Michael A. Herbenick, MD
Fellow of the American Academy of Orthopaedic Surgeons
http://orthodoc.aaos.org/michaelherbenick
Wright State Orthopaedic Surgery, Sports Medicine & Rehabilitation
30 E. Apple Street, Suite 2200
Dayton, OH 45409 USA
Phone: (937) 208-2091  | Fax: (937) 208-6141
Copyright 2009 American Academy of Orthopaedic Surgeons
Osteoid Osteoma
Description

An osteoid osteoma is a benign (non-cancerous) bone tumor. It has a center of growing cells, called a nidus, surrounded by a hard shell of thickened bone. No one knows why these tumors form. They do not spread throughout the rest of the body.

Osteoid osteomas tend to be small—less than 1.5 cm in size and they may occur in any bone in the body. They are most common in long bones, such as the thigh bone (femur) and leg bone (tibia). They are also found in the hands, fingers, and spine. Osteoid osteomas may occur at any age, and are most common in patients between the ages of 4 and 25 years old. Males are affected approximately three times more commonly than females.

Symptoms

An osteoid osteoma causes a dull aching pain. The pain is moderately intensity, but can be severe, especially at night. The tumor is not related to previous injury, and the pain is usually not related to activity. Over-the-counter pain medicines such as aspirin, ibuprofen (Advil®, Motrin®), and naproxen (Alleve®) are helpful in easing pain. Often, people will suffer this aching, bothersome pain for years before seeing a doctor to diagnose osteoid osteoma.

The doctor will often begin diagnosing the condition by taking and evaluating X-rays of the painful bone. These tumors have a distinctive feature of thickened bone surrounding a small central core of lower density.

Such X-rays usually suggest an osteoid osteoma. Often, the doctor will use more imaging studies to exclude other possible bone problems, such as infections or malignant tumors. The physican may also order blood tests to look for signs of infection and a Computer Axial Tomography (CAT) scan to further evaluate the tumor. A CAT scan of an osteoid osteoma will commonly show the nidus—or center of the tumor.

Treatment Options

After an osteoid osteoma is diagnosed, your doctor will discuss a treatment plan with you. These tumors have been reported to shrink on their own with no surgical intervention over several years. But the patient or family may not be willing to wait because of the associated pain.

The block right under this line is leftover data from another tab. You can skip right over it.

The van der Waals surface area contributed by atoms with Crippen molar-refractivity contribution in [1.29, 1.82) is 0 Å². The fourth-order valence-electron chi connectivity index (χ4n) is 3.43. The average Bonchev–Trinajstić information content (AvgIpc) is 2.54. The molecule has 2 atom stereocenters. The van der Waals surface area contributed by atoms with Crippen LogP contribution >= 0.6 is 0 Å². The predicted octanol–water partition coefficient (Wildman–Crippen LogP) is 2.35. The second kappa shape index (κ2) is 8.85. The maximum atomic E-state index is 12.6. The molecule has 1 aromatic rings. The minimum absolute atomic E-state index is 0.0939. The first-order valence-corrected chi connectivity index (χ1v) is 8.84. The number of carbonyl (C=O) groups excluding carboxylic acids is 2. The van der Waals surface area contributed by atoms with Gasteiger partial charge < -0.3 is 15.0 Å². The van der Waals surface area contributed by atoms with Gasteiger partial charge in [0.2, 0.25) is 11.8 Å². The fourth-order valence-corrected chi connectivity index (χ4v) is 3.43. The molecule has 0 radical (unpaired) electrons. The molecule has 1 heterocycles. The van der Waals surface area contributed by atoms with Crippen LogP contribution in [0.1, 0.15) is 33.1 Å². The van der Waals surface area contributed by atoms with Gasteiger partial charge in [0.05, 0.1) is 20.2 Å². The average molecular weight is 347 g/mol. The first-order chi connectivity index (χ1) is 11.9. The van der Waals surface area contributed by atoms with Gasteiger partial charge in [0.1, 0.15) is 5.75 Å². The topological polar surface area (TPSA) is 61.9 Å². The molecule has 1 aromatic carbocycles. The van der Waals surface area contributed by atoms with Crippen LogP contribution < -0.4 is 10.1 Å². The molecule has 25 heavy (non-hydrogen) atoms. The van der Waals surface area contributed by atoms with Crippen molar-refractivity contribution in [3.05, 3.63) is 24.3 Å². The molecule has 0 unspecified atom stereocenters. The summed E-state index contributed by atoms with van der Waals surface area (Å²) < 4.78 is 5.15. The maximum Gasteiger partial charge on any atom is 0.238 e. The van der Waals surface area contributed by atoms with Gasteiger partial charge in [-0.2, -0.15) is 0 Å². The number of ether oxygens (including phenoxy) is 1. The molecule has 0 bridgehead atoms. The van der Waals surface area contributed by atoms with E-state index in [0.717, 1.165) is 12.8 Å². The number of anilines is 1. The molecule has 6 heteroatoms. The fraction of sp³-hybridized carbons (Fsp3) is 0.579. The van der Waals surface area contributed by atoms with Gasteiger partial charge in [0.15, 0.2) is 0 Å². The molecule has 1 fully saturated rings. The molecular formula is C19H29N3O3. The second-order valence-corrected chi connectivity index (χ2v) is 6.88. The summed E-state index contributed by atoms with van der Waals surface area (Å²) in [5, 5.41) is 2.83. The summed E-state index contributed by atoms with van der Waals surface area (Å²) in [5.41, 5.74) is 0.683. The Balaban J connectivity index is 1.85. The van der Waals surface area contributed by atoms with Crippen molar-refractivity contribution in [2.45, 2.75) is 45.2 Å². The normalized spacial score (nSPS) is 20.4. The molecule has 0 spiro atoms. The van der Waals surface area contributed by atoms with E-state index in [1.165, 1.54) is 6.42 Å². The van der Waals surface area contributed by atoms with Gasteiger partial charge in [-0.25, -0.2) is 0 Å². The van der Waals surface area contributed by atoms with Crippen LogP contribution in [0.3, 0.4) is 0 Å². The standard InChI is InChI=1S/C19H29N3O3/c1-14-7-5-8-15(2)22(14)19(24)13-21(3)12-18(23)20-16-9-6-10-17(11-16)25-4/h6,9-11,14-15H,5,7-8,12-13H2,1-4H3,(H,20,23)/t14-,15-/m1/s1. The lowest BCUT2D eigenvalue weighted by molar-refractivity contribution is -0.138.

Treatment Options: Surgical

The standard treatment for osteoid osteoma is surgically cutting out of the entire tumor, particularly the central core, for a good outcome. Otherwise, the tumor may come back. This type of surgery is highly successful. However, surgery carries risks of general anesthesia, infection, bleeding and possible damage to surrounding tissues. A newer treatment option is to remove the center core with minimally invasive techniques.

CT-guided radiofrequency removal of the nidus has been successfully used with few recurrences and little complication. This is minor surgery that may be performed under general anesthesia or a regional block with sedation. The site of the tumor is identified using fine CT sections, and a radiofrequency probe is inserted into the tumor. The probe heats the tumor tissues to about 90 degrees Celcius, effectively killing them with minimal damage to surrounding tissues. The tumor is adequately removed in 96 percent of patients following one treatment. The procedure is routinely performed on an outpatient basis, by either an interventional radiologist or an orthopaedic surgeon. Most procedures take approximately two hours, followed by a two-hour recovery period, after which the patient may go home with a mild pain reliever. In most cases, the patient may return to work or school in a few days with some restrictions.

Last reviewed: September 2009
AAOS does not endorse any treatments, procedures, products, or physicians referenced herein. This information is provided as an educational service and is not intended to serve as medical advice. Anyone seeking specific orthopaedic advice or assistance should consult his or her orthopaedic surgeon, or locate one in your area through the AAOS "Find an Orthopaedist" program on this website.
Copyright 2009 American Academy of Orthopaedic Surgeons
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